CHARLESTON, W.Va. -- Nearly one-fourth of West Virginia teens drop out of high school, matching the U.S. average. That's a dismal loss, both for the youths and the state. Their futures are hobbled, many doomed to failure.
Three-fourths of West Virginia prison inmates are high school dropouts, education reporter Mackenzie Mays found. About 80 percent of teens who quit school eventually wind up behind bars. Dropouts also suffer more poverty, unemployment, drug abuse, unwed pregnancy and other ills.
Former Gov. Bob Wise has crusaded against this problem as president of the Alliance for Excellent Education. He wrote:
"The nearly 1.3 million students who did not graduate from high school in 2010 will likely cost the nation over $337 billion in lost lifetime earnings. Were the nation to cut its high school dropout rate in half, those 'new' high school graduates would likely create 54,000 new jobs -- and that's just for one graduating class. As these numbers show, the best economic stimulus package is a high school diploma."
Clearly, anything that keeps teens in high school boosts not just the teens themselves, but also their families, their communities, their states and their nation.
For those who already quit, the best remedy is a general equivalency diploma. Passing a GED exam can put youths back on track to hold good jobs and perhaps someday pursue college.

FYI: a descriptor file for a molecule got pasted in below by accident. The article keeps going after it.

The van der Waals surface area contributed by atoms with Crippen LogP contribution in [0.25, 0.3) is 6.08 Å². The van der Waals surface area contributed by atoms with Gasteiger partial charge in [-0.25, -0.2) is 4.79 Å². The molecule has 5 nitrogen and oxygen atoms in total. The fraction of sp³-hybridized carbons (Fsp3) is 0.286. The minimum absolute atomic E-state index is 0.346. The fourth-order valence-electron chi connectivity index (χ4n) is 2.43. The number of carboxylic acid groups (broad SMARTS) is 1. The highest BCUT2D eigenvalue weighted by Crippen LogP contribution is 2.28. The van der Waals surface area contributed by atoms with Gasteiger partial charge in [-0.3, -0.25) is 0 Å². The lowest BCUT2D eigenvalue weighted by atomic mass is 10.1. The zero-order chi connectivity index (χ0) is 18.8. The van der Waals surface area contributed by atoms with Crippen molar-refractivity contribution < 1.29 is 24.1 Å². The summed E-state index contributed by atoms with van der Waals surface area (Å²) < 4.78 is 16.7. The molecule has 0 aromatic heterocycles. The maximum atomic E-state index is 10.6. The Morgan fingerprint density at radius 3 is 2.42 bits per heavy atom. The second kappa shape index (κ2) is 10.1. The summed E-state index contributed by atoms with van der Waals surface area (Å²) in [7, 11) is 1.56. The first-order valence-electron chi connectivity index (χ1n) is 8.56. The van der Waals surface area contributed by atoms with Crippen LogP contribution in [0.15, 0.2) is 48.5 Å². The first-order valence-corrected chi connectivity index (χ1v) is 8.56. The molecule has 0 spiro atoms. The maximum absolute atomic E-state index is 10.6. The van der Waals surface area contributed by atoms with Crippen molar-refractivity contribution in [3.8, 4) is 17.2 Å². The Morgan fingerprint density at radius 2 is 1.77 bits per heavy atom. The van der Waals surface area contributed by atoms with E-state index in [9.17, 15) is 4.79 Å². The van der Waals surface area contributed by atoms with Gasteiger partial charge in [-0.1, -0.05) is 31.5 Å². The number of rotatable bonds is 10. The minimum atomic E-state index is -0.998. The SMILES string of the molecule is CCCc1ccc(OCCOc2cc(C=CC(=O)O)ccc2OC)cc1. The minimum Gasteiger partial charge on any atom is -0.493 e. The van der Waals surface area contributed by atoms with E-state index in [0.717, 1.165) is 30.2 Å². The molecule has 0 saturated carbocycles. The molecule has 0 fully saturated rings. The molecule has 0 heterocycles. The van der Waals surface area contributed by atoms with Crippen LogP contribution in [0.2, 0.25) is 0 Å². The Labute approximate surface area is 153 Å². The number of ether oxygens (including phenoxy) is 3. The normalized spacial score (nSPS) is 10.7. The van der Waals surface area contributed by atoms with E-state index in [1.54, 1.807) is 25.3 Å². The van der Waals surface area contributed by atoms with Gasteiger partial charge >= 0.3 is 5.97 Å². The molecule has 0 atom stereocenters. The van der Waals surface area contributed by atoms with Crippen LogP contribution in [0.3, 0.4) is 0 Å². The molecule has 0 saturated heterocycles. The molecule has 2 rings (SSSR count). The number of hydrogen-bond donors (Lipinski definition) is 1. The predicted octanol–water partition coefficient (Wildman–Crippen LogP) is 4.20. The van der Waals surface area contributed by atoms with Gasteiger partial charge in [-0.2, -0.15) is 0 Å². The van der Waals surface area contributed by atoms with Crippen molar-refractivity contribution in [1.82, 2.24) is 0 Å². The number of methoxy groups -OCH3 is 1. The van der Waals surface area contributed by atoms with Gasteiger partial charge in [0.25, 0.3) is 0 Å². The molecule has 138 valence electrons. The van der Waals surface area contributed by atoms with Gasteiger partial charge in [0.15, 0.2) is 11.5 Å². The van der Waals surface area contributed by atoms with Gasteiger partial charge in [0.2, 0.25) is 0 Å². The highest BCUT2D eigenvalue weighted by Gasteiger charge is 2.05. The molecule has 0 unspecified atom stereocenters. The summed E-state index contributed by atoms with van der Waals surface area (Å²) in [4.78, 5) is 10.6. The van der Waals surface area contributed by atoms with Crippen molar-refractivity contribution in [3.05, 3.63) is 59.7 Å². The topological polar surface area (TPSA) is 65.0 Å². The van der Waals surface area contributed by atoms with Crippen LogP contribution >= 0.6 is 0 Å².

Along with another ex-governor, Jeb Bush of Florida, Wise launched the Digital Learning Council to expand study-by-computer efforts. We hope this project elevates education in numerous ways, including easing the dropout dilemma.
The Bill & Melinda Gates Foundation funded a major study titled "The Silent Epidemic," which warned that up to one-third of students -- especially minority males -- quit high school, with disheartening results. One report commented:
"Students who drop out of school in the United States are more likely to be unemployed, homeless, receiving welfare and incarcerated. A four-year study in San Francisco found that 94 percent of young murder victims were high school dropouts."
Many West Virginia communities have volunteer tutors who coach youths to help save them from flunking out. Former Gov. Joe Manchin awarded $2 million for two Kanawha County career offices helping both dropouts and at-risk students. A slew of other state and county programs are striving to keep kids in school.
Helping teens graduate is a win-win proposition for everyone. We hope all this work pays dividends.